Starcat 1 by my favourite artist

Friday, 5 April 2013

To the Lighthouse!

This particular, and not very original, musing has nothing to do with Virginia Woolf, whose works, to my great shame (and please forgive such a shameful pun!) are still a closed book. The title however, is particularly apt.


A Spculative drawing of the Lighthouse at Pharos,
Alexandria Courtesy of Wikipedia 
What is the function of lighthouses? As we know the first one was at Pharos, Alexandria. Probably it is the origin of the name of the Portuguese coastal town of Faro and definitely of the Spanish (and I suppose Portuguese) word for lighthouse, faro. The function of the first, indeed all, lighthouses is twofold: to warn sailors of dangerous shores and to serve as an aid to navigation. Each lighthouse also has its own occlusion code so that experienced sailors can instantly recognise them.

Can we possibly imagine what it must have been like sailing close to the coast, but perhaps out of sight of land, our only guide the stars which would often be obscured by clouds and bad weather? As ships and navigation became more sophisticated and sailors ventured out onto the wide oceans, the welcoming wink of a lighthouse must have been a signal of hope and of home after months, perhaps years of sailing.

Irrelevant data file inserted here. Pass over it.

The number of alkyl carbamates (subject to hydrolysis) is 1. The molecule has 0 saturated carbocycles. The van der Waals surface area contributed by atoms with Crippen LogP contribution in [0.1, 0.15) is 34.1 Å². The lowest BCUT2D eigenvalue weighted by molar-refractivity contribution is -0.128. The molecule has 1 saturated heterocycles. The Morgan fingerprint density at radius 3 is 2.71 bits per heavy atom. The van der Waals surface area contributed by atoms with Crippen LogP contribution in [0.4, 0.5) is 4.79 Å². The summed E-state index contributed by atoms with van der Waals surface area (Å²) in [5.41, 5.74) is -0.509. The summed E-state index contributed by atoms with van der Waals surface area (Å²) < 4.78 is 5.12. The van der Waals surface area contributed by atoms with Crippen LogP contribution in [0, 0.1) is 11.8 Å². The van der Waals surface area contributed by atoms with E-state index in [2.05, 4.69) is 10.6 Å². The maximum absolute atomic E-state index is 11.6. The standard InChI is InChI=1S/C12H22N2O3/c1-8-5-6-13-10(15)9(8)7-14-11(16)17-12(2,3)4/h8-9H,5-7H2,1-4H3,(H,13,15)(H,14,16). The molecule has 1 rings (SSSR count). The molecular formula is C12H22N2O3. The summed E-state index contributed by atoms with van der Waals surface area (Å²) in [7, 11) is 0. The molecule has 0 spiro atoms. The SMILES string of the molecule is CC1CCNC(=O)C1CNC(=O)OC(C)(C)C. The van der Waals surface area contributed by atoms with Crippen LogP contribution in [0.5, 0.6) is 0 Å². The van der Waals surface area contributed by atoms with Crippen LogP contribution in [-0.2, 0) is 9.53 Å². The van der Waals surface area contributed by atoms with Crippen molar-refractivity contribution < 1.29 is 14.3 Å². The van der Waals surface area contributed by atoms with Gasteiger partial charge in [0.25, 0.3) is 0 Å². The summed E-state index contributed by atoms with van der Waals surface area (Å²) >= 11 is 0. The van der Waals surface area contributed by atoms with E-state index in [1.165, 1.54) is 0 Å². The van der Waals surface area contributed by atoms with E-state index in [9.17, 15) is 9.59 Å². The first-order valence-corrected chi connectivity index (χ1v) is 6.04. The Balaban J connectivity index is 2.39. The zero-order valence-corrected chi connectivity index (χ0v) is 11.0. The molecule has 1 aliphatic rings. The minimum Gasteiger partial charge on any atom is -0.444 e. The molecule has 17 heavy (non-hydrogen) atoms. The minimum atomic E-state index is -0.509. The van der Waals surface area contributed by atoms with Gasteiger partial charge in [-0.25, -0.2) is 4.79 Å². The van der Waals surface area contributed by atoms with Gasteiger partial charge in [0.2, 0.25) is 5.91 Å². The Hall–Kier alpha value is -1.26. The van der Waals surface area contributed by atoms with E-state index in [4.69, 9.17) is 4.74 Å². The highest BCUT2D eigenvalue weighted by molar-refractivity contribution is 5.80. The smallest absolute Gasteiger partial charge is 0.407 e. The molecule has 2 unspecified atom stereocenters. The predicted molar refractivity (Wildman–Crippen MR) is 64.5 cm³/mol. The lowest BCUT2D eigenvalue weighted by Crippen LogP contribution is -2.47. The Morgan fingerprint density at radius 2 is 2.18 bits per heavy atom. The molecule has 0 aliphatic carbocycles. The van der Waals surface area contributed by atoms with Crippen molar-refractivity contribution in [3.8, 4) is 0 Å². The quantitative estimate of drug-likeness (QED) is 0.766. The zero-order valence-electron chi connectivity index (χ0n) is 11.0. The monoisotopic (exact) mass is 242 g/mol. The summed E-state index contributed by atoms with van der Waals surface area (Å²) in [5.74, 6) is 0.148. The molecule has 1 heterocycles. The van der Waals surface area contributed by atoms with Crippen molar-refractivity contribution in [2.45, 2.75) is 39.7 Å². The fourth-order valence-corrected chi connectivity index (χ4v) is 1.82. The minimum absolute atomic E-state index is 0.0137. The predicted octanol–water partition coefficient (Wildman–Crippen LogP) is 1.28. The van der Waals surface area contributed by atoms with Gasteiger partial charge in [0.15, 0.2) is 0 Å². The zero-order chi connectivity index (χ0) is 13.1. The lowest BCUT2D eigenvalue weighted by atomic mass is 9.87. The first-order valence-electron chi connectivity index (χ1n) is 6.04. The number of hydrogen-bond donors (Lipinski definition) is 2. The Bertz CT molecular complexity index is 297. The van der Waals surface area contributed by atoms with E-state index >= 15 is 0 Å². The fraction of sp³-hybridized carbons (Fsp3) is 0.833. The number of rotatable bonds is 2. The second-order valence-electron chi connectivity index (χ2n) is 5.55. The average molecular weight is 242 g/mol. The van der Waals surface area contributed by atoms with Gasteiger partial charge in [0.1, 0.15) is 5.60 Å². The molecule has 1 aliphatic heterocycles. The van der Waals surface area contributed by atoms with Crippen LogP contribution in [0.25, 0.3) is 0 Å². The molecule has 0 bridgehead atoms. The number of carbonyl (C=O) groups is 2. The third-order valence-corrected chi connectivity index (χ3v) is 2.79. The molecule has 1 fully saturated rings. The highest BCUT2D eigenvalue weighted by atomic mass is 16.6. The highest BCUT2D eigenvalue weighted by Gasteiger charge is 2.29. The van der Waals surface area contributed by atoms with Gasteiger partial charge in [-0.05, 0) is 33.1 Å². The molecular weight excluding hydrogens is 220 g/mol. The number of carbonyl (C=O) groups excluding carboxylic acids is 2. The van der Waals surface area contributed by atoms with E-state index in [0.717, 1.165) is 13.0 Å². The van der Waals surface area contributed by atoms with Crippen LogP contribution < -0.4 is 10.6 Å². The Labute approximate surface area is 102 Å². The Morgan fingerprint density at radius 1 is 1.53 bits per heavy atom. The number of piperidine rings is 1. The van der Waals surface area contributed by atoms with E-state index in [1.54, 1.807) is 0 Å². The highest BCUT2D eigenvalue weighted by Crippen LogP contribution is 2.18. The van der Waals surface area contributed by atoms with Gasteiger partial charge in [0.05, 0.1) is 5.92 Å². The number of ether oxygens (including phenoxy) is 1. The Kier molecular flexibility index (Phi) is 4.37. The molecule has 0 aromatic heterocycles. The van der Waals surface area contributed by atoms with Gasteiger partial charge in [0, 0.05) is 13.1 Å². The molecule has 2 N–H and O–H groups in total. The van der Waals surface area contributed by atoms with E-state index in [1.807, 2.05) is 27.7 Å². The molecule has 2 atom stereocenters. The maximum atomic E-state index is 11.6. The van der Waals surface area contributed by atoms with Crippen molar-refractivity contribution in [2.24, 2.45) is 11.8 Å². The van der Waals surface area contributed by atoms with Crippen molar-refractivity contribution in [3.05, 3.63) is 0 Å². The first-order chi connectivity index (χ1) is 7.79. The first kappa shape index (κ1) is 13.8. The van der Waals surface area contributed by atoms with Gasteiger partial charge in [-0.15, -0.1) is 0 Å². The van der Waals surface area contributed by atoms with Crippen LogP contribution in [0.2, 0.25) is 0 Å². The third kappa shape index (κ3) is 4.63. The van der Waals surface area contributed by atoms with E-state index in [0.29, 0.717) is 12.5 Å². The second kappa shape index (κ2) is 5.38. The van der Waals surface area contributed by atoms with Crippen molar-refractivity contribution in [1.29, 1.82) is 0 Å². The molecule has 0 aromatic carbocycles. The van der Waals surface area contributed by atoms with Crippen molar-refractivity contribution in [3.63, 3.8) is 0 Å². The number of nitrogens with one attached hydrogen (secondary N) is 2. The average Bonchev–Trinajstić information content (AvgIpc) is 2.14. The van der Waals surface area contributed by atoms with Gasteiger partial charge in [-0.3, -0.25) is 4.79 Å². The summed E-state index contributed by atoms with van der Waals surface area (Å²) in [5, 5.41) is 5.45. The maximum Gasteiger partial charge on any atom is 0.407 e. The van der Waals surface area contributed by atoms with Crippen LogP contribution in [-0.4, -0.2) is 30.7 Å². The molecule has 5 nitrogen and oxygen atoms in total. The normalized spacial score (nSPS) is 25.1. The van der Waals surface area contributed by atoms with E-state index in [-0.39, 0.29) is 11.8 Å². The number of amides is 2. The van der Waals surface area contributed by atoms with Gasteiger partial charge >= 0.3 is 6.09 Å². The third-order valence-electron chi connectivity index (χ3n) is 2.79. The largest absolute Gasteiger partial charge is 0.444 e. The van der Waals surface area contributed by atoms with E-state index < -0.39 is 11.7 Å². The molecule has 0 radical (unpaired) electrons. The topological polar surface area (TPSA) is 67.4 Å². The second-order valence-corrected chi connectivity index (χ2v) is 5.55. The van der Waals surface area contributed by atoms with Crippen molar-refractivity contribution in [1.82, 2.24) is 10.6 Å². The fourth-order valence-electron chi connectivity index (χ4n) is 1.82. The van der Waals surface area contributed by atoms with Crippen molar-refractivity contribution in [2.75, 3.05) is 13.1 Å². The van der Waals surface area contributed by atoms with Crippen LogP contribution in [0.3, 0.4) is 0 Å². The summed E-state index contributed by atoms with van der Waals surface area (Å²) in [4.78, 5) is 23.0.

The first sign of land, of home, of family might have been the glimmer of a lighthouse. All of the
Lighthouse, Cádiz. Courtesy of Luis Domingo, as seen on
Panoramio 
crew would have been straining their eyes, trying to see over the horizon as they felt the call of their home port pulling them homewards, sensing the lighthouse even while it was still over the horizon.  All would have dreamt of their own lighthouse and of their loved ones. In the days before GPS, lighthouses were one of the few solid, immoveable reference points - a point that
 even if it hadn't been seen for years, existed. That was known to exist, calling them home. The lighthouse was a point that the lost, the becalmed - and even the most assured navigators would instinctively aim for, even if it seemed so far away, so unattainable.

We all need lighthouses. We all need to know which is our lighthouse. But, for the lighthouse to call us we must also keep them in our own consciousness and call to them. Only then will we find them again through the fog and darkness of our own existential Odyssey.    


1 comment:

  1. There is something about lighthouses that invites speculation and the invention of myth. How many mystery stories have been set in lighthouses or have a lighthouse as their inspiration? I recall an episode of the TV series The Avengers in which someone (whether he fell or was pushed, I no longer remember) tumbles all the way down the spiral staircase of a lighthouse. Amusing but quite improbable.

    The idea of spending weeks alone with another human being in a sea-besieged tower, cut off from civilization but for the occasional arrival of supplies, strikes a chord, when not a shudder of apprehension, in all of us. Now that lighthouses are being automated and no longer need human guardians, will we lose our fascination with them? Time will tell.

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